Hollywood is more Canadian than you might expect: some of the films with the most Oscar nominations also have strong Canadian connections.
This year’s top contender, The Shape of Water, for instance has 13 nominations and myriad ties to Canada.
“Other than [director Guillermo del Toro] and the cinematographer and some of the actors, every single person on this film was Canadian… so it absolutely is I think unprecedented, frankly, in terms of the type of recognition,” producer J. Miles Dale said in January.
With the 90th annual Academy Awards taking place on Sunday, we look back on major Oscar finalists filmed in Canada.
A veritable blockbuster, Titanic won 11 trophies from its 14 Oscar nominations in 1998. The fictional love story of Jack and Rose’s forbidden romance was wrapped into the tragic, real-life tale of the RMS Titanic sinking into the North Atlantic Ocean in 1912.
Though the ship sank off the coast of Newfoundland, Halifax became the base for recovery of victims. The city’s Maritime Museum of the Atlantic houses authentic artifacts from the ship, like the famous staircase that filmmaker James Cameron recreated for the film. By some estimates, one-third of the shots in his Oscar-winner were filmed in Halifax Harbour.
The Shape of Water
The Shape of Water is this year’s most nominated film heading into Sunday’s Oscars. Set in Baltimore in 1962, it tells the story of a lonely cleaning woman at a top-secret research facility who forms a unique relationship with an amphibious creature held captive there.
The interiors of the film’s central location — the Occam Aerospace Research Centre — were constructed inside Toronto’s Cinespace Studios, but eagle-eyed viewers might recognize the exterior as the humanities wing of the University of Toronto’s Scarborough campus. The movie is also peppered with recognizable locations from around Toronto and Hamilton, like the Don River meeting Lake Ontario, The Lakeview Restaurant and Hamilton City Hall.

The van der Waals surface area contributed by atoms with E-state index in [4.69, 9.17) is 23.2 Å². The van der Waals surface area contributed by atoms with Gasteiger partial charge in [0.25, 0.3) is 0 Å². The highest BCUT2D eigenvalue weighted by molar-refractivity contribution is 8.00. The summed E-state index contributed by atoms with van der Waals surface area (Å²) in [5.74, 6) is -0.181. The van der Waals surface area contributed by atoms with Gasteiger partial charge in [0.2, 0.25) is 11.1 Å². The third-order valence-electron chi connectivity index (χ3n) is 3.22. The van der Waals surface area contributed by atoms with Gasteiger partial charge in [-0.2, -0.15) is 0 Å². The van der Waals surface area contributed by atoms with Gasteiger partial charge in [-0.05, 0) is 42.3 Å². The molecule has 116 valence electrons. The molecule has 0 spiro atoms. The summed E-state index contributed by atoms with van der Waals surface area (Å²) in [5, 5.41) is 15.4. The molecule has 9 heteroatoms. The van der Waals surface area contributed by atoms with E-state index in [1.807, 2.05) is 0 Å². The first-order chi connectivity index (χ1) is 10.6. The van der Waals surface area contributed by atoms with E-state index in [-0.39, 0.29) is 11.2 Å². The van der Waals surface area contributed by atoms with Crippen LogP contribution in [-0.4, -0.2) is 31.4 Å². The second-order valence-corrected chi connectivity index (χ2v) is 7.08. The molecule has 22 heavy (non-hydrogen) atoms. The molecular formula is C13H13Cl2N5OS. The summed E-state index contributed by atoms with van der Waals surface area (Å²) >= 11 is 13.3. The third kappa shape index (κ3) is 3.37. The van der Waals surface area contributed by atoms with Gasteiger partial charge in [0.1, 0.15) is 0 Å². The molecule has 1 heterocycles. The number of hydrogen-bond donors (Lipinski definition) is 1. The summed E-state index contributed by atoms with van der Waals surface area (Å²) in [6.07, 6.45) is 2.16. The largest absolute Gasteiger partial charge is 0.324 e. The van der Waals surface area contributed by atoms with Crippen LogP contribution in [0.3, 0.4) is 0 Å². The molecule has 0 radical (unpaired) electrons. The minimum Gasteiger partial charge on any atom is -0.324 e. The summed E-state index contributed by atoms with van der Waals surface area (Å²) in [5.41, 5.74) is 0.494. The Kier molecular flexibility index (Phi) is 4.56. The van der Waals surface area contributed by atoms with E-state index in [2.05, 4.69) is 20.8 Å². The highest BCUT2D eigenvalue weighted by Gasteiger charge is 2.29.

In 2002, the hit Broadway musical was adapted into a film that picked up 13 Oscar nominations. Set in Jazz Age Chicago, filled with celebrity scandal and corruption, the tale follows two women — Velma and Roxie — arrested, jailed and awaiting trial for murder.
Toronto made waves as a prime filming location for doubling as Chicago. The Elgin Theatre has a shining moment in the film’s finale as Roxie and Velma perform together, while many other notable sites — including Union Station, Osgoode Hall, Queen’s Park and the Danforth Music Hall — also pop up throughout the film.
The Curious Case of Benjamin Button
Chronicling the lifespan of the title character, who is mysteriously aging in reverse, the film ultimately won three Oscars from its 13 nominations.
The epic story takes the main character (played by Brad Pitt) on an incredible journey, with one stop being Paris in the 1950s. Old Montreal — specifically Saint-Pierre Street — makes a cameo appearance standing in for the French capital. A set was also created inside the Cité du Cinéma, on the outskirts of Montreal, for the film.
Winning three Oscars from 12 nominations, The Revenant tells the tale of a frontiersman fighting for survival in 19th century Montana and South Dakota after being mauled by a bear and left for dead by members of his hunting team.
The unforgiving landscape of the film, which was inspired by a true story, famously showcases the Canadian West, including areas across British Columbia and Alberta. Derringer Forest, the Badlands of Drumheller, Fortress Mountain Resort, Indian Morley Reserve, Alberta’s Bow Valley and Kananaskis County appear in the movie, with the most iconic and gruesome scene — the bear attack — filmed in Squamish Valley.